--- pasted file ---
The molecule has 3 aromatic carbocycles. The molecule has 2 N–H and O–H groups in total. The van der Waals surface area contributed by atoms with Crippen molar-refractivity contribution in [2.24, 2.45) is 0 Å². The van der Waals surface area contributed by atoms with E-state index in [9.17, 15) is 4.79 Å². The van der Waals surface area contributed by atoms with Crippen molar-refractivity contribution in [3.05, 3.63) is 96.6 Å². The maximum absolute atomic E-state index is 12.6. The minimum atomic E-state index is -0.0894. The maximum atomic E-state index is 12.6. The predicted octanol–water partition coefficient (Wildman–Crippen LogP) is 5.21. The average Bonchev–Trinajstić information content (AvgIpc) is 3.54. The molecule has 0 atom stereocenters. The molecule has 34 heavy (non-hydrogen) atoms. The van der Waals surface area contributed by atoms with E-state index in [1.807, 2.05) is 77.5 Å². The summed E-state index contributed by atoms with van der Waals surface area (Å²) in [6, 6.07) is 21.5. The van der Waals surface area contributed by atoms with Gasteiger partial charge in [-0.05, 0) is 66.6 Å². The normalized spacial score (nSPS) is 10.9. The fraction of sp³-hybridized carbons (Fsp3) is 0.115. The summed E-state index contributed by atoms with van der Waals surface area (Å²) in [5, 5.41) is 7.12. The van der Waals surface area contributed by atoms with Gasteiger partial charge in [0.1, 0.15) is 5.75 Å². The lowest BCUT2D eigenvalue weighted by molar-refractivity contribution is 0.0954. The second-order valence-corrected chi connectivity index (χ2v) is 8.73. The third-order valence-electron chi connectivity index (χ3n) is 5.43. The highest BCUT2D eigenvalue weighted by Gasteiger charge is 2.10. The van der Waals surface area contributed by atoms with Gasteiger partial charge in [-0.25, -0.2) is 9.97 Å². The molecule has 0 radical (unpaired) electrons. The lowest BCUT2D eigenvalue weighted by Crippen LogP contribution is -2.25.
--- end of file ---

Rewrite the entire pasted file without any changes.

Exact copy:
The molecule has 3 aromatic carbocycles. The molecule has 2 N–H and O–H groups in total. The van der Waals surface area contributed by atoms with Crippen molar-refractivity contribution in [2.24, 2.45) is 0 Å². The van der Waals surface area contributed by atoms with E-state index in [9.17, 15) is 4.79 Å². The van der Waals surface area contributed by atoms with Crippen molar-refractivity contribution in [3.05, 3.63) is 96.6 Å². The maximum absolute atomic E-state index is 12.6. The minimum atomic E-state index is -0.0894. The maximum atomic E-state index is 12.6. The predicted octanol–water partition coefficient (Wildman–Crippen LogP) is 5.21. The average Bonchev–Trinajstić information content (AvgIpc) is 3.54. The molecule has 0 atom stereocenters. The molecule has 34 heavy (non-hydrogen) atoms. The van der Waals surface area contributed by atoms with E-state index in [1.807, 2.05) is 77.5 Å². The summed E-state index contributed by atoms with van der Waals surface area (Å²) in [6, 6.07) is 21.5. The van der Waals surface area contributed by atoms with Gasteiger partial charge in [-0.05, 0) is 66.6 Å². The normalized spacial score (nSPS) is 10.9. The fraction of sp³-hybridized carbons (Fsp3) is 0.115. The summed E-state index contributed by atoms with van der Waals surface area (Å²) in [5, 5.41) is 7.12. The van der Waals surface area contributed by atoms with Gasteiger partial charge in [0.1, 0.15) is 5.75 Å². The lowest BCUT2D eigenvalue weighted by molar-refractivity contribution is 0.0954. The second-order valence-corrected chi connectivity index (χ2v) is 8.73. The third-order valence-electron chi connectivity index (χ3n) is 5.43. The highest BCUT2D eigenvalue weighted by Gasteiger charge is 2.10. The van der Waals surface area contributed by atoms with Gasteiger partial charge in [-0.25, -0.2) is 9.97 Å². The molecule has 0 radical (unpaired) electrons. The lowest BCUT2D eigenvalue weighted by Crippen LogP contribution is -2.25.